Soylent Green is, of course, made of people, as the US and Indian and European and Soviet and various other governments – at least at the very highest levels – know all too well. (The Japanese were reprocessing their dead years before the Soylent Corporation got into the corpse-grinding business. They’re certainly not going to pay good money for inferior gaijin corpses). It is of course a stop-gap measure, like the European use of French nuclear power to produce organic slurries from coal and tree trunks. A human being, no matter how efficiently processed, can only feed another human being for a small fraction of his or her lifespan. Eating the dead is only an efficient diet if the death rate is much, much higher than the birth rate. Even in India (a major “product” supplier, if often requiring extra processing) it’s not workable.

The governments have plans for that, too.

The .001% has come to the clear realization that even their privileges are starting to corrode under the circumstances, and Something Must Be Done.
Most estimates hold that at least 50% of the world population has to go for the climate and environmental situation to stabilize without further decline. Balancing the numbers for what is needed to maintain a civilization at its present tech level and a respectable safety margin, a triage of 80-90% seems ideal. The top leadership of the major powers is generally either in on the gag or will follow the orders of the .001% without asking too many questions. The Soviet oligarchy would prefer to keep their losses below 50%, which has been a point of contention, but they’re too important a contributor to the necessary technical means – and too capable of seeking revenge if steps are taken against them – to argue the point. They are, after all, planning to move into a mostly emptied –out China, so they feel they don’t need to dispose of so much of their “surplus.” (China, alas, will have to be given the heave-ho: the new leadership has not yet settled into a proper oligarchy, and may be unrealistic about the fate of the bottom 80% or so, plus they might just be crazy to give the plan away to the rest of the world. That’s certainly what the Soviets and the Japanese claim).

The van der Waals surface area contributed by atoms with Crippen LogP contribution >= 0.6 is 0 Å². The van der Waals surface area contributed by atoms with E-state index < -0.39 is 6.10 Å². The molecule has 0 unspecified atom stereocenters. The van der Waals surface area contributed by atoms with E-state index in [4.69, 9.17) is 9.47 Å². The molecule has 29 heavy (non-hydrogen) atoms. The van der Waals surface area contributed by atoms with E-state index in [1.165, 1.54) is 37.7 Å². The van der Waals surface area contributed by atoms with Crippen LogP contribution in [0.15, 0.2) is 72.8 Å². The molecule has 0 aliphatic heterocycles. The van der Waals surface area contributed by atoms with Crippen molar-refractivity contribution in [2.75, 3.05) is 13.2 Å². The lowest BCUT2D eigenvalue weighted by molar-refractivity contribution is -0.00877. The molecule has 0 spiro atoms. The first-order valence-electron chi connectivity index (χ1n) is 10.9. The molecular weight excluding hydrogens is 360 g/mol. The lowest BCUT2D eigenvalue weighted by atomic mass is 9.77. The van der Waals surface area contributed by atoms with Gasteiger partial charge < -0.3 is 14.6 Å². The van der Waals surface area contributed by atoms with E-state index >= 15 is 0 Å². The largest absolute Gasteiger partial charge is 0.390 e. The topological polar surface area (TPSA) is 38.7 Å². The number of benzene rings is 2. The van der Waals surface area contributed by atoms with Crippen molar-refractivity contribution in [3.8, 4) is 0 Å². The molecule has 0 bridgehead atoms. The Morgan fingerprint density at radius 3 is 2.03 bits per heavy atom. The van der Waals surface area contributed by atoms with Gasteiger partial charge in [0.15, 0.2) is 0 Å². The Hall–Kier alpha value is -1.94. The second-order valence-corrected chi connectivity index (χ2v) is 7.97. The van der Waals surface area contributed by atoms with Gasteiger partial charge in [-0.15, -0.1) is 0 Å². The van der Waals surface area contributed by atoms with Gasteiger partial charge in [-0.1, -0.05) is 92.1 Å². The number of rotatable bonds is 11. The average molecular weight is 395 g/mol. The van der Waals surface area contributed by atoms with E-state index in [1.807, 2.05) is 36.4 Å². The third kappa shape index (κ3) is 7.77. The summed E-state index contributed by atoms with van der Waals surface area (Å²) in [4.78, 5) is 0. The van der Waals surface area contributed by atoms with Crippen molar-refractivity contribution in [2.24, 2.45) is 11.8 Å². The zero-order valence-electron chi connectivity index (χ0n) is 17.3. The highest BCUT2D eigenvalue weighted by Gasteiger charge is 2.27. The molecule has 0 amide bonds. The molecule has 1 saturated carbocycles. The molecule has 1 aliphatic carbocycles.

Of course, there are always the fools and silly dreamers: some scientists argue that population growth is current slowing, as more contraception is used and as a byproduct of the effect of all the toxic environmental chemicals on human fertility: one alarmist report holds that the trend levels of failed pregnancies and damaged sperm may lead to a massive “birth deficit” within a generation. Others claim that with sufficient will, a large-scale restructuring of the way people live and work, along with massive investment in “alternate energy sources”, could within a decade or two take the human race to a point where even the current 10 billion could survive without killing the planet. (Such people are clearly some form of Crazy Commies – oops, sorry, Premier Strugatsky). No, it’s always pie tomorrow, never pie today: Tough Problems require Tough Solutions, and it’s up to the .001% to make the painful choices (sure, its other people who will die, but they won’t have to carry the moral burden for generations to come). The planet, after all, must be saved.